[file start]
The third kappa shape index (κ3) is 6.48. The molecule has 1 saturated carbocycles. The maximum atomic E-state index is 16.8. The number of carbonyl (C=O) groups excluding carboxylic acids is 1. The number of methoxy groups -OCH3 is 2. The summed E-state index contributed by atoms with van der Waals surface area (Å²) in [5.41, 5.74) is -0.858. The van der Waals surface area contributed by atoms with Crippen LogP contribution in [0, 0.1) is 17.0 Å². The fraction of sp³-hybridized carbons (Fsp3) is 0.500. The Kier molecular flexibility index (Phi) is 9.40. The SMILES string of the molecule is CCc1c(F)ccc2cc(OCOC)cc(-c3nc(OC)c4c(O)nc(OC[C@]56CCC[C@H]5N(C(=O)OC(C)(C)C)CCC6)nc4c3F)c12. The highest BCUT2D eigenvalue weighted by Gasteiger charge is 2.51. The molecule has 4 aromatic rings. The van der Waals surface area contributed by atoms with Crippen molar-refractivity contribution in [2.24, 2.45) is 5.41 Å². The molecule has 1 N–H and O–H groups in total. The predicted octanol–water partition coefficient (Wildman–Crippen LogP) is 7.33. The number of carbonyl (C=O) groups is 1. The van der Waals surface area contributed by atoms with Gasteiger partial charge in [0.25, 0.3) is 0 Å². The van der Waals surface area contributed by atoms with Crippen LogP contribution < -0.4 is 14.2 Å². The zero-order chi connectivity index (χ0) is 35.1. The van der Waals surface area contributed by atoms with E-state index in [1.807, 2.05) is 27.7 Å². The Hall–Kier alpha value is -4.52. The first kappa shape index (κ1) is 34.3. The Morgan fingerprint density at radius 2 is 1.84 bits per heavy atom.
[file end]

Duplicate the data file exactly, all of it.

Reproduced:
The third kappa shape index (κ3) is 6.48. The molecule has 1 saturated carbocycles. The maximum atomic E-state index is 16.8. The number of carbonyl (C=O) groups excluding carboxylic acids is 1. The number of methoxy groups -OCH3 is 2. The summed E-state index contributed by atoms with van der Waals surface area (Å²) in [5.41, 5.74) is -0.858. The van der Waals surface area contributed by atoms with Crippen LogP contribution in [0, 0.1) is 17.0 Å². The fraction of sp³-hybridized carbons (Fsp3) is 0.500. The Kier molecular flexibility index (Phi) is 9.40. The SMILES string of the molecule is CCc1c(F)ccc2cc(OCOC)cc(-c3nc(OC)c4c(O)nc(OC[C@]56CCC[C@H]5N(C(=O)OC(C)(C)C)CCC6)nc4c3F)c12. The highest BCUT2D eigenvalue weighted by Gasteiger charge is 2.51. The molecule has 4 aromatic rings. The van der Waals surface area contributed by atoms with Crippen molar-refractivity contribution in [2.24, 2.45) is 5.41 Å². The molecule has 1 N–H and O–H groups in total. The predicted octanol–water partition coefficient (Wildman–Crippen LogP) is 7.33. The number of carbonyl (C=O) groups is 1. The van der Waals surface area contributed by atoms with Gasteiger partial charge in [0.25, 0.3) is 0 Å². The van der Waals surface area contributed by atoms with Crippen LogP contribution < -0.4 is 14.2 Å². The zero-order chi connectivity index (χ0) is 35.1. The van der Waals surface area contributed by atoms with E-state index in [1.807, 2.05) is 27.7 Å². The Hall–Kier alpha value is -4.52. The first kappa shape index (κ1) is 34.3. The Morgan fingerprint density at radius 2 is 1.84 bits per heavy atom.